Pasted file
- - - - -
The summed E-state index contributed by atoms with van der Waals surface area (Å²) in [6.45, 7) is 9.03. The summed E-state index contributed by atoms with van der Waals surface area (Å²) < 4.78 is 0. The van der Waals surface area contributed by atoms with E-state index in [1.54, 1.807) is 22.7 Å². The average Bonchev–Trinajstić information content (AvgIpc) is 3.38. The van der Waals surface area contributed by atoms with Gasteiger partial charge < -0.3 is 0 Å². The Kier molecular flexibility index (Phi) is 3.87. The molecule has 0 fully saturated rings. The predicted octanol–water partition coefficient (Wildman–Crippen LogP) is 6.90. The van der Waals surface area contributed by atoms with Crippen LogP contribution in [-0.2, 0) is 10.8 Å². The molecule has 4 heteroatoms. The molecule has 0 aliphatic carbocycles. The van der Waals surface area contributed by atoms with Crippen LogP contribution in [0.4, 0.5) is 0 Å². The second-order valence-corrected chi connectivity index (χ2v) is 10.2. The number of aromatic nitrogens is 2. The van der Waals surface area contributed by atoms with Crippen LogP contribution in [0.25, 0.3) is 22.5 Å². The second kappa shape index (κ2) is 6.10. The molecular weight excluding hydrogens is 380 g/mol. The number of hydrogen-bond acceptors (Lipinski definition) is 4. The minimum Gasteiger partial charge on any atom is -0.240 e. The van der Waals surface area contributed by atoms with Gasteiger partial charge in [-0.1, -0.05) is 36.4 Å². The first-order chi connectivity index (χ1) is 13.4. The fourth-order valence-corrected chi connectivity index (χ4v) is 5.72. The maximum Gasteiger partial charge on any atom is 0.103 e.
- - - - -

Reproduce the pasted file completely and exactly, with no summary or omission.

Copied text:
The summed E-state index contributed by atoms with van der Waals surface area (Å²) in [6.45, 7) is 9.03. The summed E-state index contributed by atoms with van der Waals surface area (Å²) < 4.78 is 0. The van der Waals surface area contributed by atoms with E-state index in [1.54, 1.807) is 22.7 Å². The average Bonchev–Trinajstić information content (AvgIpc) is 3.38. The van der Waals surface area contributed by atoms with Gasteiger partial charge < -0.3 is 0 Å². The Kier molecular flexibility index (Phi) is 3.87. The molecule has 0 fully saturated rings. The predicted octanol–water partition coefficient (Wildman–Crippen LogP) is 6.90. The van der Waals surface area contributed by atoms with Crippen LogP contribution in [-0.2, 0) is 10.8 Å². The molecule has 4 heteroatoms. The molecule has 0 aliphatic carbocycles. The van der Waals surface area contributed by atoms with Crippen LogP contribution in [0.4, 0.5) is 0 Å². The second-order valence-corrected chi connectivity index (χ2v) is 10.2. The number of aromatic nitrogens is 2. The van der Waals surface area contributed by atoms with Crippen LogP contribution in [0.25, 0.3) is 22.5 Å². The second kappa shape index (κ2) is 6.10. The molecular weight excluding hydrogens is 380 g/mol. The number of hydrogen-bond acceptors (Lipinski definition) is 4. The minimum Gasteiger partial charge on any atom is -0.240 e. The van der Waals surface area contributed by atoms with Gasteiger partial charge in [-0.1, -0.05) is 36.4 Å². The first-order chi connectivity index (χ1) is 13.4. The fourth-order valence-corrected chi connectivity index (χ4v) is 5.72. The maximum Gasteiger partial charge on any atom is 0.103 e.